Three days later.

I am still making sense of the past days, and given my weakness in both mind and body I feel that it will be some time before I can gleam anything from my experiences. I will endeavor to write down what I remember so that I may later come back and analyze it.

I left Sven’s camp early the next morning, though I could barely dress myself. None were awake when I rose, and I left early for fear that they would insist I stay longer. I did not have any intention of dying in a tent in that forsaken place! I must have been more feverish than I thought because I wandered listlessly and only vaguely in the direction of town. Before long I found myself in the Raven Hill Cemetery, the undead swarming amongst the gravestones. I must have caught the attention of one of their ranks for he quickly fell upon me. I believe that I was saved only by my shield as the simple beast ripped it from my grasp giving me the time to take stock and turn the monster. We fled in opposite directions, and I stumbled into the woods. It must have wounded me for I felt the blood following down my arm and pooling in my mail gloves. I stumbled again towards Sven’s camp, mumbling the words of the healing prayers that I had so often used. Alas, illness combined with blood loss proved to be too much, and I collapsed and finally passed out just outside of the graveyard.

I have no idea how long I slept nor does my memory server me well before I awoke this morning in one of the abandoned buildings in Raven Hill, my wound firmly bandaged and my polished gear lying by my side (including my lost shield). Only a handful of jumbled memories – or perhaps a dream brought on by illness? – still exist of what transpired, and I shall endeavor to record them here to the best of my knowledge.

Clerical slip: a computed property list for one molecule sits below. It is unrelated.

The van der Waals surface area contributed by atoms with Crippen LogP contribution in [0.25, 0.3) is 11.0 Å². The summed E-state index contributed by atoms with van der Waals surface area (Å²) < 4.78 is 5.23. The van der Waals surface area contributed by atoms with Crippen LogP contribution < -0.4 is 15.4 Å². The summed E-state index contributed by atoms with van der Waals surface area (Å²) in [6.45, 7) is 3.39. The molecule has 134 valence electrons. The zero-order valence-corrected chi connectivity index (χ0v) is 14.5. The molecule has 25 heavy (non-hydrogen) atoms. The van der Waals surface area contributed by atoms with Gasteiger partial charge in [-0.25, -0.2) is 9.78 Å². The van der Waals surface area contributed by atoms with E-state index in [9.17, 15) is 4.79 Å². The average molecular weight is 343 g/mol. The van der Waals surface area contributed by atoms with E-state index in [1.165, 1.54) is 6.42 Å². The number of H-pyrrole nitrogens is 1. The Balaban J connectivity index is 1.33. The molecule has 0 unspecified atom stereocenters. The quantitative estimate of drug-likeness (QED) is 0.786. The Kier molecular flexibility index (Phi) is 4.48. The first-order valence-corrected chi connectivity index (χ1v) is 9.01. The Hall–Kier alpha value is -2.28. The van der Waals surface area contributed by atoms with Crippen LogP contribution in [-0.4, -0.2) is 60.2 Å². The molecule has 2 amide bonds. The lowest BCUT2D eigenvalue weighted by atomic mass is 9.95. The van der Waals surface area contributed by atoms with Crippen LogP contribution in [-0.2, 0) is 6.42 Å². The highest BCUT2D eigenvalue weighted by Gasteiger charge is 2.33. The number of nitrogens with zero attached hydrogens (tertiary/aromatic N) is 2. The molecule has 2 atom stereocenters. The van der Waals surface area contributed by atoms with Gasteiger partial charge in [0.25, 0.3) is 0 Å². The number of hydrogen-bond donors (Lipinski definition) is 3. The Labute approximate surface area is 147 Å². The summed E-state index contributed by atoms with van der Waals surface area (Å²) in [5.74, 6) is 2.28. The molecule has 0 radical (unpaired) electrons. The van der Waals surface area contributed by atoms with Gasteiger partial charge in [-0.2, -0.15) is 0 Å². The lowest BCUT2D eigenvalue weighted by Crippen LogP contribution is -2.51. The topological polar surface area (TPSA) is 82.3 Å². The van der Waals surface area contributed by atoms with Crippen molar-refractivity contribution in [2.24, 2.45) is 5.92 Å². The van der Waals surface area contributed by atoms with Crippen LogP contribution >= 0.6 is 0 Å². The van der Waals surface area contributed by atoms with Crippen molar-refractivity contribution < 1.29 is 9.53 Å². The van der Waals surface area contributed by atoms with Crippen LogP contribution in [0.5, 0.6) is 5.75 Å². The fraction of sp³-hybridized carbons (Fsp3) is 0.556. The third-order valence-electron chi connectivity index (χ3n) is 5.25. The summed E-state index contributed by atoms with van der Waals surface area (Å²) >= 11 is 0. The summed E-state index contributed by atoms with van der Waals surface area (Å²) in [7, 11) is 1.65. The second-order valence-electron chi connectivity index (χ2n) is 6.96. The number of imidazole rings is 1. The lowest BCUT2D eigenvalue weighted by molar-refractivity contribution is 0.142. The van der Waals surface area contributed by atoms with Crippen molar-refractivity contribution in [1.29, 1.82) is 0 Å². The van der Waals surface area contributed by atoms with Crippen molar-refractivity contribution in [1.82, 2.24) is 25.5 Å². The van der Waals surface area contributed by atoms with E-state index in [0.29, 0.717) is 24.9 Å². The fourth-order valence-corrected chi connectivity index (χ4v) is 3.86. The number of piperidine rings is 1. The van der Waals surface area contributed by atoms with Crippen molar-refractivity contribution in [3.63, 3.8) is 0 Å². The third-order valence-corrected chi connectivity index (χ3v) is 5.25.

I remember only a male visage, his aged face pale and his robes black. He was human, this I know, because he told me as he tended to my wound. He never did speak his name, but he assured me that I would recover from both the wound and my illness.

“How did you know I was sick?” I asked.

“I know much child, and I have been watching you.”

“Watching me?”

“Yes. For some time now. I witnessed your time in Dwarven lands as well as your deeds in Lakeshire.”


“Ah, that is the question, my dear. I watch because I was asked too, and because you are of great interest to someone very important to you.”

“Who? Luce?”

“She did say you were always very smart?”

I struggled and tried to sit up, but again my strength failed. “Where is she? Can I see her?”

“Hush, and rest. I will tell you what she wishes to convey. You are weak, Norair Brennan, and if your Light cannot even protect you from the minor horrors of Darkshire then you are far too small to ever face the true horrors of war. She urges you – and I urge you – to give up this silly childishness. There is nothing noble about what you do. You are nothing more than a scared little child trying to hide behind nobility and right action. Stop pretending coward, and forget about your family and ever redeeming yourself.”


“Sleep, and then walk back to Darkshire tomorrow. You will recover in time, and then move on. Forge a life for yourself and forget you were ever a Brennan. You do not deserve such a name.”

When I awoke the next day I quietly dressed and returned the Darkshire by the road. Here, again in my tiny room, I recall this tale and consider my future. I feel shamed again, and my own weaknesses are exposed and laid bear to the point where I can barely stand it. I feel like that child, quaking in my armor and unsure of that I have the strength to walk this path.

My tasks are, thankfully, finished in Darkshire, and tomorrow I will again take to the road. I need time to think, to escape, and figure things out. I travel again, but I am not sure if I travel as a paladin any longer….